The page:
(Mr Evans) We are talking about the discretionary fund here and distinguishing between the loans budget and the Community Care Grants budget. Each of those budgets is distributed amongst the various districts to take account of a number of different factors. Basically it is intended to reflect likely demand and, to an extent, an assessment of likely need. In the case of the Community Care Grants budget—and the formula has been explained in the appendix to successive annual reports if you want further detail[4]—essentially it has been based on one factor being the case load of the people on benefits—giving different weightings to different client groups, pensioners and others—and also on an indication of the number of people who have received grants from the fund in the previous year. Taking those into account, the distribution between districts was set and that has then been moved forward from year to year using broadly the same approach over the last few years. In the case of loans, the focus is particularly on expected demand and, given the emphasis of trying to get a bit more consistency between applicants between districts, the aim has been to look at where the applications were coming in, what the case load of loans was the previous year, and then to carry that through to the next year. So that is how it is done at the beginning of each year. Each year, it is also possible to make some adjustments if necessary if it is found that there are some loans budgets which appear to be under-spending and others in difficulties, and I think that is what you were referring to just then.

  372. If the individual local staff are operating to very tight caps on some of these budgets, are you confident that you are getting a full measure of what the need is if people are saying, "Well, because the budget is exhausted, or beginning to be, or going to be, then you cannot have what you may otherwise be entitled to"?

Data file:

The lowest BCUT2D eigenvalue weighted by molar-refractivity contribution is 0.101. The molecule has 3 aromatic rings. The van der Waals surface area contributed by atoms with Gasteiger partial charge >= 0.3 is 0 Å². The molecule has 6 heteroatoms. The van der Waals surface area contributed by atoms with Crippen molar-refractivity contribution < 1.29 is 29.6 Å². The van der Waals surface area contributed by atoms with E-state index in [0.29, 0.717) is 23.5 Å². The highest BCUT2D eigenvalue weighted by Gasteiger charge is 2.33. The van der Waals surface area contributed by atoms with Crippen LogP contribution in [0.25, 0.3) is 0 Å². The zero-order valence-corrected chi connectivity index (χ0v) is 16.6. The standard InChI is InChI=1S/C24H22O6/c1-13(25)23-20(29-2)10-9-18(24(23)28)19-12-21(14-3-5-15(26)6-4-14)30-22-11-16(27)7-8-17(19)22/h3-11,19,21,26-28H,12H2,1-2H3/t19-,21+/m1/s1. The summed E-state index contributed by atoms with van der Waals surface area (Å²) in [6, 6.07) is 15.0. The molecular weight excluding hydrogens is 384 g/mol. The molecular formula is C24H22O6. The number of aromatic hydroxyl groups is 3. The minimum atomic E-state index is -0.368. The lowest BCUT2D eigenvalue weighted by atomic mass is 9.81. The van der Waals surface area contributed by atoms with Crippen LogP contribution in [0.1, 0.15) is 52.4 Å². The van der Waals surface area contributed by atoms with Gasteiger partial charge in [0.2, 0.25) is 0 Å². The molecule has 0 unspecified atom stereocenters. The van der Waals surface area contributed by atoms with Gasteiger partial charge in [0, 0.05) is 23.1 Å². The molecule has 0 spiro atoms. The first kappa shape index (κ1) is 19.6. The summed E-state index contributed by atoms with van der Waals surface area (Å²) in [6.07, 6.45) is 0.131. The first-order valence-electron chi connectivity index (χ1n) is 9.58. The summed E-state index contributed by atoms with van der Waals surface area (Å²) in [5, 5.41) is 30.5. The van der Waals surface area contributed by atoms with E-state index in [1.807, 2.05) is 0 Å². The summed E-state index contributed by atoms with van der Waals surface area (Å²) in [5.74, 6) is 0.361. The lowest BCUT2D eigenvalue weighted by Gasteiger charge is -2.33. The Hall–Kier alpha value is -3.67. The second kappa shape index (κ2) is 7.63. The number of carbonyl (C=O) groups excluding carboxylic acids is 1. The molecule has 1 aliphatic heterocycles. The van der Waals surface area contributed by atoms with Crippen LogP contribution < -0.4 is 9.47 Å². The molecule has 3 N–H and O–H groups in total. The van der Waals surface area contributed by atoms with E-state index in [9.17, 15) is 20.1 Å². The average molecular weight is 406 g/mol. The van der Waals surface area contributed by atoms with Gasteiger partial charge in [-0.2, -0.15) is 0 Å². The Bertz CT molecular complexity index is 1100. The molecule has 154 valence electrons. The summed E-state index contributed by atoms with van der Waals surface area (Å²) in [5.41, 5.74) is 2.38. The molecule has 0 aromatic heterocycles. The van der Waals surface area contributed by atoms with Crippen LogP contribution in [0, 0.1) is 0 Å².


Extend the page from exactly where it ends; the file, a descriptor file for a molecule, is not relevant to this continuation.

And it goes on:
(Angela Eagle) We have to look at why. If there is flooding or unexpected demand, then there is a contingency budget and we can refinance some areas and give extra money to top up budgets. If there has been flooding, for instance, then I can allocate extra cash to a particular district. In the Community Care Grant element of it in that budget, since 1997 we have targeted increases at those districts which we have noticed are meeting the lowest levels of demand.

  373. So you do get that information?
  (Angela Eagle) I do not think we get it in big statistics that we could print—

  374. That was the next question!
  (Angela Eagle) I do not think we get it in that kind of form, but we do keep in touch with all of the districts and they report back to their managers and we know anecdotally where the pressure is.

  375. You are really confident about that?
  (Angela Eagle) Well, it is not a system that our analytical services division would say was robust but we do know if there have been particular problems in particular areas. For example, sometimes the sudden closure of a nursing home can have a big effect on a local budget. If something like that has happened and there is pressure, I will get a report about it; there will be an explanation why there has been unexpected issues going on there or the expenditure is over profile, and we then have the capacity with our contingency budget to put more money in and to smooth over some of these difficulties.

  376. That is more understandable but what I am really trying to ask about is whether you can really be confident at the policy level that the system you have is sensitive enough to be able to indicate not essential efforts like flood or storms or closures but that year on year, if there is pressure that has been capped by the budget, you really understand what that is; that last year's allocation plus X, whatever it is, really is not measuring up to the year-on-year upwards pressure that might be suppressed by the guidelines and the caps that you do not know about?